Memory chip manufacturer Rambus Inc. has spent the past several years as a defendant facing multiple antitrust claims. Rambus allegedly promoted the adoption of its designs by an industry standards organization, while failing to inform the organization that it had pending, secret patent applications covering those designs. Rival company Infineon Technologies AG, accused of infringing Rambus's patents, won a jury verdict on an antitrust counterclaim, but had that verdict overturned by the Federal Circuit in 2003. The Federal Trade Commission conducted its own investigation beginning in 2002, however, and last August unanimously held Rambus liable for unfair competition in violation of section 5 of the FTC Act. The administrative litigation is still pending, and appeals will likely follow.
I mention all this because next week the Columbus School of Law at Catholic University of America will be hosting a timely and interesting symposium on "Ethical Issues in Patent Law." According to the symposium announcement:
The final session of the day will include a discussion of ethical dilemmas faced by actual patent practitioners in the real world. Panelists will speak on standards-setting activities in the context of private patent/antitrust litigation and government antitrust enforcement (e.g., Rambus) and how the patent office determines what ethical violations should result in a suspension of a patent practitioner's ability to practice before the United States Patent and Trademark Office.
The ethical dimensions of Rambus's conduct have been little discussed in the already voluminous antitrust and patent law scholarship on the litigation, so the symposium promises a fascinating discussion. I regret that I will be unable to attend, but I look forward to hearing reports in the coming weeks.
In the meantime, though, it's worth noting that wireless telephone service provider Qualcomm Inc. stands accused of analogous misconduct in its pursuit of the cellular market in post-invasion Iraq that makes Rambus's standards-pushing practices look like Girl Scout cookie sales. From Mother Jones:
[By summer 2003] the focus had already turned from the needs of Iraq to the bottom lines of a select few corporations. "The battle for Iraq is not over oil," said one Defense Department official involved in communications. "It's over bandwidth." And no one was fighting harder for a piece of the spectrum than the consortium led by American cellular giant Qualcomm with such business partners as Lucent Technologies and Samsung of South Korea. They wanted to follow U.S. troops into Iraq with Qualcomm's patented cellular technology, called CDMA, a system no nation in the Middle East had yet been willing to adopt.
Even as the bombs fell over Baghdad, Rep. Darrell Issa (R-Calif.), whose district includes many Qualcomm employees, had tried to wrap his favored company in the flag. He denounced the cellular system used by Iraq's neighbors as "an outdated French standard," and proposed a law that would effectively mandate Qualcomm on Iraq. "Hundreds of thousands of American jobs depend on the success of U.S.-developed wireless technologies like CDMA," Issa wrote in a March 26, 2003, letter to Defense Secretary Donald Rumsfeld.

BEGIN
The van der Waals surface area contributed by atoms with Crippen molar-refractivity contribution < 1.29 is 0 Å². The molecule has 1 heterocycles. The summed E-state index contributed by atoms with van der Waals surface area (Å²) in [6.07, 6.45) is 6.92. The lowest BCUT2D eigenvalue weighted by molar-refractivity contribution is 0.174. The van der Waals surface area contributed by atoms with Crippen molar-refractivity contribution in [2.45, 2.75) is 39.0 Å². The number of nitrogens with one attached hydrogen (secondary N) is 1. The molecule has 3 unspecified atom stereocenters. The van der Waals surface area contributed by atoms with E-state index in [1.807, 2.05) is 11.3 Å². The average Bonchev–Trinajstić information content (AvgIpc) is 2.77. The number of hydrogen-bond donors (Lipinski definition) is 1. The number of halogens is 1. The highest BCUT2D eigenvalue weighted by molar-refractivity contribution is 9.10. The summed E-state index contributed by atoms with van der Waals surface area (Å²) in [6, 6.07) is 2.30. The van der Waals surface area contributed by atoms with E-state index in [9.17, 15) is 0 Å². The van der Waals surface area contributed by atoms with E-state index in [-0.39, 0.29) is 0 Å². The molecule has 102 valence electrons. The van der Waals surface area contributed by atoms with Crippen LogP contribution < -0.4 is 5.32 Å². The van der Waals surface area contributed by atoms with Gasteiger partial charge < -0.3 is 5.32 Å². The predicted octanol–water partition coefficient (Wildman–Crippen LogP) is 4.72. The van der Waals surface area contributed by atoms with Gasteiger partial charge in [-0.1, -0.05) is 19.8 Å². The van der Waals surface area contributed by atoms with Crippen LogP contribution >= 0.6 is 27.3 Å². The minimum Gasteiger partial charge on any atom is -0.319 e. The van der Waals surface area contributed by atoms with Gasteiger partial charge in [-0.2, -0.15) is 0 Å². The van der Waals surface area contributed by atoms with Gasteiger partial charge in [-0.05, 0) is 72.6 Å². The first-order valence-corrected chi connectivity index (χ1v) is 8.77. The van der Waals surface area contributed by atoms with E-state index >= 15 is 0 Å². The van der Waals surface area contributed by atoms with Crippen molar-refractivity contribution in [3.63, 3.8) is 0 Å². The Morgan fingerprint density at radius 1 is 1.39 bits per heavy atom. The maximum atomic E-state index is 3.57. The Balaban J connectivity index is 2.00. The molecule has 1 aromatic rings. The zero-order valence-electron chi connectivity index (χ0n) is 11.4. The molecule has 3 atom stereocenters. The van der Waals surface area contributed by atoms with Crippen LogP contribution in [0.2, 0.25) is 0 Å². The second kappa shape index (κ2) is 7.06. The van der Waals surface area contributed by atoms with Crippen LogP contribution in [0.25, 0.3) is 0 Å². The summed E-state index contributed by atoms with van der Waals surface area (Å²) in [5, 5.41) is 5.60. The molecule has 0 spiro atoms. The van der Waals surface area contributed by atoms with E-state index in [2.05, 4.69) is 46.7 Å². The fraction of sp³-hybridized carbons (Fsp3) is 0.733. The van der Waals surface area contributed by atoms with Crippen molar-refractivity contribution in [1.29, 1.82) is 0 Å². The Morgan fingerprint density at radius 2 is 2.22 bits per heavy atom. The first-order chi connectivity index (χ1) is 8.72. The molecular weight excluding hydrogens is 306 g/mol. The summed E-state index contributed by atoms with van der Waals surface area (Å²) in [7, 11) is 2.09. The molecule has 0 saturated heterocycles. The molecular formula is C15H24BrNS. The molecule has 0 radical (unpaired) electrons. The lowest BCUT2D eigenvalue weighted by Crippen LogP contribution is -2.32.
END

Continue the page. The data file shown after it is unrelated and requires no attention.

On October 6, Iraq's new minister of communications, Haider al-Abadi, announced the winners—two Kuwaiti firms and one Egyptian company. Not one of them used the Qualcomm standard.
If any officials in Baghdad or Washington thought such a decision would be the end of Qualcomm's quest, the next six months would prove them wrong. Like dozens of American corporations looking to influence U.S. policy—shaping everything from the banking and insurance markets to foreign-investment rules—Qualcomm, Lucent, Samsung, and their partners would only expand their efforts and broaden their reach into the CPA. With the guidance of a deputy undersecretary of Defense, John Shaw, this effort became one of the most brazen lobbying campaigns of the postwar reconstruction, one that has brought Shaw under investigation for potentially breaking federal ethics rules.
According to documents provided to Senator John McCain (R-Ariz.), the companies' supporters in Washington, D.C., attempted to sneak a new cellular license into an unrelated contract for Iraqi police and fire communications, tried to oust the CPA officials who resisted their efforts, and ultimately caused the delay of plans for a badly needed Iraqi 911 emergency system.... Because of the delay in establishing the new emergency-response system, said a former CPA technical adviser, "people have died."
There's much more. And you might be hearing more about this in the coming days, because it appears likely that the U.S. Attorney at the center of the unfolding Purgegate scandal, Carol Lam, was investigating Rep. Issa's lobbying connections at the time of her firing.
Qualcomm's adventures in Iraq aren't mentioned in Catholic's announcement, but they're certainly germane to the symposium, and I hope the subject comes up at some point during the day. If even half of the allegations in the Mother Jones article are true, Qualcomm has brought new meaning to the term "inequitable conduct."
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